Bless, O Lord, this food to our use and us to Thy service
And make us ever mindful of Thy many blessings
(Blessing from my husband’s side of the family)
Father, we thank Thee for this food before us
Give us strength to do Thy will
Guide and protect us in Thy heavenly path
For Christ’s sake
(Blessing from my side of the family)
Mealtimes are a vital place to slow down, to bring together different traditions from your side of the family and your partner’s side of the family, to protect and nurture and linger together.
Studies show interesting connections between children’s behavior and whether or not they ate family meals. Many studies show, for example, decreased rates of childhood drug use and depression and better school performance in families who have consistent meals together. This was an interesting link that gathered much of the research on family meals together (the part about the effect of family meals on children of alcoholics who were now adults was especially interesting!): http://nutrition.wsu.edu/ebet/background.html. See also this link: http://parenting.families.com/blog/why-families-should-eat-dinner-together
Some say as the children grow older, a big obstacle is outside activities scheduled at dinner time. I often wonder if this happens in countries outside the United States; if you are one of my overseas readers please do feel free to leave a comment below! I really do understand! My oldest child is busy in rhythmic gymnastics several days a week around dinnertime. However, even with her gymnastics schedule, eating meals together is a priority. Every day. I truly think it can be done if it is a priority of the whole family.
Eating whole foods is also a top priority. Some mothers are so fabulous with culturing their own foods, grinding wheat or other grains to make their own bread, and cooking from scratch. Other mothers are just starting their journey into healthy, whole food eating, and I applaud them. We are all on this journey, and some of us really did grow up without family meals or without meals made from scratch, so this is new territory.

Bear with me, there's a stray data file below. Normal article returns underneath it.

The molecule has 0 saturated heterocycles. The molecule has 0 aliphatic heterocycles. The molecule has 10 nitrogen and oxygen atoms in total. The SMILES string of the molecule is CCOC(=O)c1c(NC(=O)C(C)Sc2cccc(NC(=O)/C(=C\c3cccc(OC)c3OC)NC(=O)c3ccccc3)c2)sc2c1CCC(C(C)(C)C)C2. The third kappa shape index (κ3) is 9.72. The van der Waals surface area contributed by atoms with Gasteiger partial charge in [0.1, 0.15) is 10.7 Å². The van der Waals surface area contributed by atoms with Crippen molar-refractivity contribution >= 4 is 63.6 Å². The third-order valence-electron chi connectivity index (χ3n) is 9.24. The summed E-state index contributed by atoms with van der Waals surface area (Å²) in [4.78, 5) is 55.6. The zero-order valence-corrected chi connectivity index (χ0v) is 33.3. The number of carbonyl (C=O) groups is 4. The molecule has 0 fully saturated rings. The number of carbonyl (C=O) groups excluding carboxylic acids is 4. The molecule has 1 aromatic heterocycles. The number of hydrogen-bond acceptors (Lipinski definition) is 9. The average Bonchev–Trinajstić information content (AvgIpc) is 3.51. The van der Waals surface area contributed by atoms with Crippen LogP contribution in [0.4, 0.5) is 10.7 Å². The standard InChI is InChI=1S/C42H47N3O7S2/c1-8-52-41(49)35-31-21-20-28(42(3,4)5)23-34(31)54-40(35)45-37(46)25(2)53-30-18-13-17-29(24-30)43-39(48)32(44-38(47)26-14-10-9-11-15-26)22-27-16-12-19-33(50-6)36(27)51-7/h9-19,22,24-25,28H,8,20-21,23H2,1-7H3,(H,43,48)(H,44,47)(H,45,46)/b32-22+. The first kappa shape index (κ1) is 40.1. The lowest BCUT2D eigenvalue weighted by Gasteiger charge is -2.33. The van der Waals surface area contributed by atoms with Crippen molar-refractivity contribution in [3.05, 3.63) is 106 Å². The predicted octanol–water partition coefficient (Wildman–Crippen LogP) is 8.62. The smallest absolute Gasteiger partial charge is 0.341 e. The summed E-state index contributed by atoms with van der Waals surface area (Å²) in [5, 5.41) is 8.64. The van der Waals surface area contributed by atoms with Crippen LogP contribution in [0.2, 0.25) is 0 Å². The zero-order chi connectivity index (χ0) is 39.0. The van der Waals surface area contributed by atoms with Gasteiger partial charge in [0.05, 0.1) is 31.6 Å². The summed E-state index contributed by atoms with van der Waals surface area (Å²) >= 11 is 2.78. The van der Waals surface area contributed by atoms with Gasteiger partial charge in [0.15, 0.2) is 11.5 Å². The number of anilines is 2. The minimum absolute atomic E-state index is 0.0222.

If the idea of eating from scratch daily is new to you, or if you are just headed into menu and meal planning, try this back post for some help: http://theparentingpassageway.com/2010/01/08/january-focus-on-the-home-meal-planning/
I really enjoyed Season of Joy’s post regarding eating whole foods on a budget (for a family of eight!). You can read that post here: http://ourseasonsofjoy.com/musings/whole-foods-journey-when-the-questions-change/
Besides the complexities of cooking, eating and sharing a meal with small children can be challenging. Some mothers have told me this post was helpful to them regarding age by age expectations surrounding mealtimes: http://theparentingpassageway.com/2010/10/17/back-to-basics-realistic-expectations-for-mealtimes/
As children grow, mealtimes become a way to teach children manners and proper eating. Show your children how to pass the bowl of vegetables, how to create conversation during a meal. Rightly done, mealtimes involve children in the preparation of healthy food and cleaning up from a meal. There is so much more to mealtimes than just eating!
I love this quote from Kim John Payne’s book “Simplicity Parenting”: “The family dinner is more than a meal. Coming together, committing to a shared time and experience, exchanging conversation, food and attention…all of these add up to more than full bellies. The nourishment is exponential. Family stories, cultural markers, and information about how we live are passed around with the peas. The process is more than the meal: It is what comes before and after. It is the reverence paid. The process is also more important than the particulars. Not only is it more forgiving, but also, like any rhythm, it gets better with practice.”
My plea is for all of you to plan healthy meals, to involve your children in growing food, shopping for food,and celebrating together as a family at every mealtime.
Much love and many blessings,